Telehealth – What Are We Not Thinking Enough About?

In 1962, Elroy Jetson had a telehealth visit from his home.

In 2019, 10% of people in the U.S. had used telehealth at least once. As of April 2020, surveys show 20% of people in the U.S. have had a telehealth visit. Telehealth is definitely having a moment. It isn’t hard to find articles saying the rapid uptake of telehealth because of current coronavirus distancing requirements will cause a lasting shift toward online care. If federal and state regulatory changes stay in place, reimbursement for providers is stable and cost-sharing for patients is reasonable, telehealth may very well be used by more and more people in the coming years.

What Are We Not Thinking Enough About?

1) Systemic inequities make widespread telehealth adoption difficult at best

Athena Cross, in The Technological Divide and Inequities in Health, explains, “as the health care system runs toward technological innovation, it is important not only to note the digital divide, but also the historical injustice in health that may inhibit adoption and participation by our most vulnerable and marginalized communities.”

We like to think that everyone has access to health care, and telehealth means a patient is simply having a video call with their existing health care provider. That isn’t what is happening right now. (Later this week we will write more on how #BigWillWin…)

2) Telehealth works better for some services than others

Childhood vaccine orders are down significantly, and diagnostics used to screen and monitor cancer (such as Pap smears and colonoscopies) have dropped dramatically these past few months, as these services are nearly impossible to deliver virtually. On the other hand, claims data is showing more than 50% of mental health visits were delivered via telehealth in the last week of March.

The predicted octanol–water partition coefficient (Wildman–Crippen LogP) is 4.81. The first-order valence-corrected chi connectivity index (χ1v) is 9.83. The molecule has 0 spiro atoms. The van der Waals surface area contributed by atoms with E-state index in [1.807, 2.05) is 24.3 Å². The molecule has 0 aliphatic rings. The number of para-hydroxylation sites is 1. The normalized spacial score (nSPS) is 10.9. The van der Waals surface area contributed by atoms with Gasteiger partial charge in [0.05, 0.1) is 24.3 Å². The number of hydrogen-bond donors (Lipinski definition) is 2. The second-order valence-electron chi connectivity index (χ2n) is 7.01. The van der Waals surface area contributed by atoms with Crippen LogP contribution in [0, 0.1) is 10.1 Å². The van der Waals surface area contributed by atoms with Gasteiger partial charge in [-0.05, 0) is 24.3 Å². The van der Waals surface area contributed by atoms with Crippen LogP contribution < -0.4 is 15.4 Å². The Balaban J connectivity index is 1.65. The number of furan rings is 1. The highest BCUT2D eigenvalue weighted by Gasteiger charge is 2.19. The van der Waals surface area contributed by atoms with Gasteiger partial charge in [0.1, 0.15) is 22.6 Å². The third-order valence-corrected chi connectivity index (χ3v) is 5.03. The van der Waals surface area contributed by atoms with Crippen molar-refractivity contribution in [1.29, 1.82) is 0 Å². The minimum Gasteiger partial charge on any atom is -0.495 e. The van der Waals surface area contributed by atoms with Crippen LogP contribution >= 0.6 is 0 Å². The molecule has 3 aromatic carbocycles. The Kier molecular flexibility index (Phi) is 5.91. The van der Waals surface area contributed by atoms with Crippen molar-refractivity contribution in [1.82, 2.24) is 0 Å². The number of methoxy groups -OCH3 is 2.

3) Telehealth today is favoring infrastructure over communities

A core promise of telehealth is improved access. But we are not thinking enough about how communities – not just patients, but also community providers and organizations, may be left behind if large corporations hire contract health practitioners who live hundreds or thousands of miles away to deliver “care” at the press of a button. How might local communities be worse off if there is no health care provider in their area? Or if health care providers don’t have race or ethnicity or culture or language or geography, etc. in common with the patients they are serving?

Will the “solution” of telehealth leave people better off? It seems we need to do significantly more thinking and balancing of priorities before we make massive policy and reimbursement changes to support this modality.